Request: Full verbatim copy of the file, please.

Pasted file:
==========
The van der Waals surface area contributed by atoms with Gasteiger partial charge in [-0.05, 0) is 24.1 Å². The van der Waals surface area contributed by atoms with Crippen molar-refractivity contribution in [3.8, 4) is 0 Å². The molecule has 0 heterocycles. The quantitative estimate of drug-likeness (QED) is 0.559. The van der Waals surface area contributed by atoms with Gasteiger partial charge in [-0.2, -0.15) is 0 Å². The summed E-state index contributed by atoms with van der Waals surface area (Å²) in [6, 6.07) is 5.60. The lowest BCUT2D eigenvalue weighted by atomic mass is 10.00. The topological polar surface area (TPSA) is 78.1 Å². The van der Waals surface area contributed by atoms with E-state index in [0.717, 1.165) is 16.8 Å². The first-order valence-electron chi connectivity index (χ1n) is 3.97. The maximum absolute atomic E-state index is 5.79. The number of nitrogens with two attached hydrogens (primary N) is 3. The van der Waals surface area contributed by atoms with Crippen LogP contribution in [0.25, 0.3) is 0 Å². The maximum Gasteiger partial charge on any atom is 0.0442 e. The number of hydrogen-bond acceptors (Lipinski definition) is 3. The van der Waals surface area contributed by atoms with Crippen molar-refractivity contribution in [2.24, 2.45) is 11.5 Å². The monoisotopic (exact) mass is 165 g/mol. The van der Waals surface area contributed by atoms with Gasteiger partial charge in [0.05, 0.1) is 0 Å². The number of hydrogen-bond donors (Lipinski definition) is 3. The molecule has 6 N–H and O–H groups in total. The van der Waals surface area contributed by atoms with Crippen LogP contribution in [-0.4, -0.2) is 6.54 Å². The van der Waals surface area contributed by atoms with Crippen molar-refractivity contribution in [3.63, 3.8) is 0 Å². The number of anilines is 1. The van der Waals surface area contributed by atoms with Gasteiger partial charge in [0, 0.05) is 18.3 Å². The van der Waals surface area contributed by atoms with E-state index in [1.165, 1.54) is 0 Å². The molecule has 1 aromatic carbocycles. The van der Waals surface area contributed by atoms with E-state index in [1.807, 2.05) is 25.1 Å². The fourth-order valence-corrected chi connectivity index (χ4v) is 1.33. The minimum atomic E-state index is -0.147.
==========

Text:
The van der Waals surface area contributed by atoms with Gasteiger partial charge in [-0.05, 0) is 24.1 Å². The van der Waals surface area contributed by atoms with Crippen molar-refractivity contribution in [3.8, 4) is 0 Å². The molecule has 0 heterocycles. The quantitative estimate of drug-likeness (QED) is 0.559. The van der Waals surface area contributed by atoms with Gasteiger partial charge in [-0.2, -0.15) is 0 Å². The summed E-state index contributed by atoms with van der Waals surface area (Å²) in [6, 6.07) is 5.60. The lowest BCUT2D eigenvalue weighted by atomic mass is 10.00. The topological polar surface area (TPSA) is 78.1 Å². The van der Waals surface area contributed by atoms with E-state index in [0.717, 1.165) is 16.8 Å². The first-order valence-electron chi connectivity index (χ1n) is 3.97. The maximum absolute atomic E-state index is 5.79. The number of nitrogens with two attached hydrogens (primary N) is 3. The van der Waals surface area contributed by atoms with Crippen LogP contribution in [0.25, 0.3) is 0 Å². The maximum Gasteiger partial charge on any atom is 0.0442 e. The number of hydrogen-bond acceptors (Lipinski definition) is 3. The van der Waals surface area contributed by atoms with Crippen molar-refractivity contribution in [2.24, 2.45) is 11.5 Å². The monoisotopic (exact) mass is 165 g/mol. The van der Waals surface area contributed by atoms with Gasteiger partial charge in [0.05, 0.1) is 0 Å². The number of hydrogen-bond donors (Lipinski definition) is 3. The molecule has 6 N–H and O–H groups in total. The van der Waals surface area contributed by atoms with Crippen LogP contribution in [-0.4, -0.2) is 6.54 Å². The van der Waals surface area contributed by atoms with Crippen molar-refractivity contribution in [3.63, 3.8) is 0 Å². The number of anilines is 1. The van der Waals surface area contributed by atoms with Gasteiger partial charge in [0, 0.05) is 18.3 Å². The van der Waals surface area contributed by atoms with E-state index in [1.165, 1.54) is 0 Å². The molecule has 1 aromatic carbocycles. The van der Waals surface area contributed by atoms with E-state index in [1.807, 2.05) is 25.1 Å². The fourth-order valence-corrected chi connectivity index (χ4v) is 1.33. The minimum atomic E-state index is -0.147.